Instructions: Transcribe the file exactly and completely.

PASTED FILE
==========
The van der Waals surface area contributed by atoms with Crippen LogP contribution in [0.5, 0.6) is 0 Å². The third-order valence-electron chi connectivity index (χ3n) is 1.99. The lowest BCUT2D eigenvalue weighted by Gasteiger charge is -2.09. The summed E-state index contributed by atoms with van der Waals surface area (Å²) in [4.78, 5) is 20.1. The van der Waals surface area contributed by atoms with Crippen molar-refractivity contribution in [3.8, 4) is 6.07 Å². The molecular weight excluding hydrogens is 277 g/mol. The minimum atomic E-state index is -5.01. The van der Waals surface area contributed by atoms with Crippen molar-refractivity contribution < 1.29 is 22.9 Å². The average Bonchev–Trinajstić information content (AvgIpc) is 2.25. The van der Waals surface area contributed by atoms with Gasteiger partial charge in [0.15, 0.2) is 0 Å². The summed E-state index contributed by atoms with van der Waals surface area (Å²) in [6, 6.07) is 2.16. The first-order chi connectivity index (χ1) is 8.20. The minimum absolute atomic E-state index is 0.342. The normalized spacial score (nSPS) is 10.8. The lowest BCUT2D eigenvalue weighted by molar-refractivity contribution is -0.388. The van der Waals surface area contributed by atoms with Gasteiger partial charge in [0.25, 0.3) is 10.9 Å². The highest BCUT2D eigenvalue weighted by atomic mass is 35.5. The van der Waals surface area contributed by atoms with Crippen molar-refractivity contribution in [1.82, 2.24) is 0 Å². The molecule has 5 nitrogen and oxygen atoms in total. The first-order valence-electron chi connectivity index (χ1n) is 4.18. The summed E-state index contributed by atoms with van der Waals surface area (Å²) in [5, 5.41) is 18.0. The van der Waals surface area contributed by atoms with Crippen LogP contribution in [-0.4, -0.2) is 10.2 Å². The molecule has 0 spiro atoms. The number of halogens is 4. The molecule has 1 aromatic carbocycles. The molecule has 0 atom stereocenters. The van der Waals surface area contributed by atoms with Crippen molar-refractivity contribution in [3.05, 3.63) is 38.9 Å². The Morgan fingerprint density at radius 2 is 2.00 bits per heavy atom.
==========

The van der Waals surface area contributed by atoms with Crippen LogP contribution in [0.5, 0.6) is 0 Å². The third-order valence-electron chi connectivity index (χ3n) is 1.99. The lowest BCUT2D eigenvalue weighted by Gasteiger charge is -2.09. The summed E-state index contributed by atoms with van der Waals surface area (Å²) in [4.78, 5) is 20.1. The van der Waals surface area contributed by atoms with Crippen molar-refractivity contribution in [3.8, 4) is 6.07 Å². The molecular weight excluding hydrogens is 277 g/mol. The minimum atomic E-state index is -5.01. The van der Waals surface area contributed by atoms with Crippen molar-refractivity contribution < 1.29 is 22.9 Å². The average Bonchev–Trinajstić information content (AvgIpc) is 2.25. The van der Waals surface area contributed by atoms with Gasteiger partial charge in [0.15, 0.2) is 0 Å². The summed E-state index contributed by atoms with van der Waals surface area (Å²) in [6, 6.07) is 2.16. The first-order chi connectivity index (χ1) is 8.20. The minimum absolute atomic E-state index is 0.342. The normalized spacial score (nSPS) is 10.8. The lowest BCUT2D eigenvalue weighted by molar-refractivity contribution is -0.388. The van der Waals surface area contributed by atoms with Gasteiger partial charge in [0.25, 0.3) is 10.9 Å². The highest BCUT2D eigenvalue weighted by atomic mass is 35.5. The van der Waals surface area contributed by atoms with Crippen molar-refractivity contribution in [1.82, 2.24) is 0 Å². The molecule has 5 nitrogen and oxygen atoms in total. The first-order valence-electron chi connectivity index (χ1n) is 4.18. The summed E-state index contributed by atoms with van der Waals surface area (Å²) in [5, 5.41) is 18.0. The van der Waals surface area contributed by atoms with Crippen LogP contribution in [-0.4, -0.2) is 10.2 Å². The molecule has 0 spiro atoms. The number of halogens is 4. The molecule has 1 aromatic carbocycles. The molecule has 0 atom stereocenters. The van der Waals surface area contributed by atoms with Crippen molar-refractivity contribution in [3.05, 3.63) is 38.9 Å². The Morgan fingerprint density at radius 2 is 2.00 bits per heavy atom.